Commentary: Stevens, Shaw must depend on front office for success
DENVER – When Brad Stevens guided Butler to NCAA men’s basketball title games in 2010 and 2011, now that was shocking.
Just as shocking was how Stevens acted when he got there. From 10 feet behind the Butler bench, I watched Stevens, arms crossed and palms dry, coolly direct his Bulldogs as if the Final Four were an intrasquad scrimmage back at Hinkle Field House.
In games against Michigan State and Duke, Stevens raised his voice to an official maybe twice, and smiled while he did.
Meanwhile, class bullies Tom Izzo and Mike Krzyzewski laced the refs with enough choice language to fill a Quentin Tarantino movie.
Now the NBA is wondering if Stevens’ measured routine can win big at the highest level of basketball. It will, if the Celtics give him the time and players to see it through. Recent history suggests patience is a virtue in Boston; in his first three seasons, Doc Rivers won only three playoff games. He turned out OK.
The future of the Celtics isn’t dependent on Stevens, who was introduced as their 36-year-old head coach Friday. It’s more about Danny Ainge, their general manager.
Likewise, coach Brian Shaw might be the new face of the Denver Nuggets, but the real pressure is on first-year GM Tim Connelly. In the new NBA, how the front office manages the salary cap is more important than how the coach manages personalities and timeout huddles.
The pressure isn’t on Shaw in his first season in Denver; the pressure is on Connelly.
Nuggets fans shouldn’t be worried that the new regime whiffed on Andre Iguodala when the free agent chose Golden State over Denver on Friday. But be worried the Nuggets’ new regime was willing to offer a $60-million deal to a player who is best served as a second or third option.
This is the going rate for a player often yanked from games due to his shoddy free-throw shooting? Iguodala did the Nuggets a favor by defecting to the Warriors.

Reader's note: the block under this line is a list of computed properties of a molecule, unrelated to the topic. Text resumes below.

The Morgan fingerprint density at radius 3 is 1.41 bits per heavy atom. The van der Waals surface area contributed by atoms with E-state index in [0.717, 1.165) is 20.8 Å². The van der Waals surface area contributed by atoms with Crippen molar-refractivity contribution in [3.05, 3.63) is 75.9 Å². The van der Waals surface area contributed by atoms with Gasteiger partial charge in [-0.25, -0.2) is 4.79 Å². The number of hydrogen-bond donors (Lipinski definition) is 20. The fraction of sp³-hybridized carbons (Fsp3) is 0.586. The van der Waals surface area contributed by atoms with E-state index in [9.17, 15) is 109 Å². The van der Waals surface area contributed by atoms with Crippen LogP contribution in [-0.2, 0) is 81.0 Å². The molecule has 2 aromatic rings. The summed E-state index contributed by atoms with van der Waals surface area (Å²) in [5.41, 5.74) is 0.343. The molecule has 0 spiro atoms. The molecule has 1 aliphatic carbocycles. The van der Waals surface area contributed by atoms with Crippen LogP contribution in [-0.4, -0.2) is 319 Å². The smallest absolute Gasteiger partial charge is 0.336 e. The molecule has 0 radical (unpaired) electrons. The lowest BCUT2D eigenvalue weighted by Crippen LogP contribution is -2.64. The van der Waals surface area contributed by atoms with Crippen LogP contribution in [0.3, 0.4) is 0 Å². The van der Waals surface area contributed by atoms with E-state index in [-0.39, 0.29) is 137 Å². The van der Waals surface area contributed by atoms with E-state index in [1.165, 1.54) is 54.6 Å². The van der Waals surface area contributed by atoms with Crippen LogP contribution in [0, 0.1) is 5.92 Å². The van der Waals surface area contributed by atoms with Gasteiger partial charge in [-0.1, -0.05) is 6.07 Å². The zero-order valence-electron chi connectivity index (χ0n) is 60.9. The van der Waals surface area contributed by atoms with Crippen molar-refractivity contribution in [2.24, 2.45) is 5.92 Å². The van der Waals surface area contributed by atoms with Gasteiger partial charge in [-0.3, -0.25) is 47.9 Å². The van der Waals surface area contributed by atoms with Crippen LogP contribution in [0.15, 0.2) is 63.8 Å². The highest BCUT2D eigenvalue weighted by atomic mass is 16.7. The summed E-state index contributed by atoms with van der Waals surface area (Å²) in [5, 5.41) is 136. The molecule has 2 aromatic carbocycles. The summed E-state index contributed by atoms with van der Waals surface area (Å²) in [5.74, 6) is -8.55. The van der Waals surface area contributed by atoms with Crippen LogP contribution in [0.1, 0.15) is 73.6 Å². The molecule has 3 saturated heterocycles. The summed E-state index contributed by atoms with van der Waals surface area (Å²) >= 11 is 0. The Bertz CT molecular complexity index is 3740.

In the NBA, the teams that win big are the ones with a long-term blueprint of fiscal responsibility. Or the one with LeBron James.
As for Stevens in Boston, we’ve seen this Celtics blueprint before; it just won the NBA championship in Miami.
It goes without saying that Ainge and Heat GM Pat Riley aren’t going to be Facebook friends any time soon.
Even so, the Celtics’ model sure is starting to look like the Heat’s:
• A young head coach driven by a belief in analytics (Erik Spoelstra, 42; Stevens, 36)
• A powerful, NBA veteran pulling the strings behind the curtain (Riley, Ainge).
There’s a romantic notion the college game is still an amateur sport that values GPAs as much as shooting percentages. Truth is, the college game right now is dirtier, with more shady recruiting, than ever.
One college coach said Friday that actually coaching basketball represents about 20 percent of his job description. Recruiting, scheduling, wooing donors, summer camps, recruiting and more recruiting monopolizes the rest.
By leaping to the NBA, Stevens can focus on what he signed up to do: coach basketball, this time with the greatest athletes in the world.
It makes me chuckle to hear NBA types question whether the baby-faced Stevens has the grit to deal with millionaire egos. Never underestimate the smartest man in the room. Stevens is that.
If the Celtics are as bad as I expect they will be, Stevens won’t be coaching the traditional, jaded NBA veteran over the course of his six-year contract.
The Celtics own six first-round picks over the next three drafts.
The top players on the Celtics’ bench will be NBA underclassmen.
And while Stevens delivered the stunner of the basketball offseason, his performance as coach won’t determine whether the Celtics develop into championship contenders again.
The front office will.
Just like the Nuggets.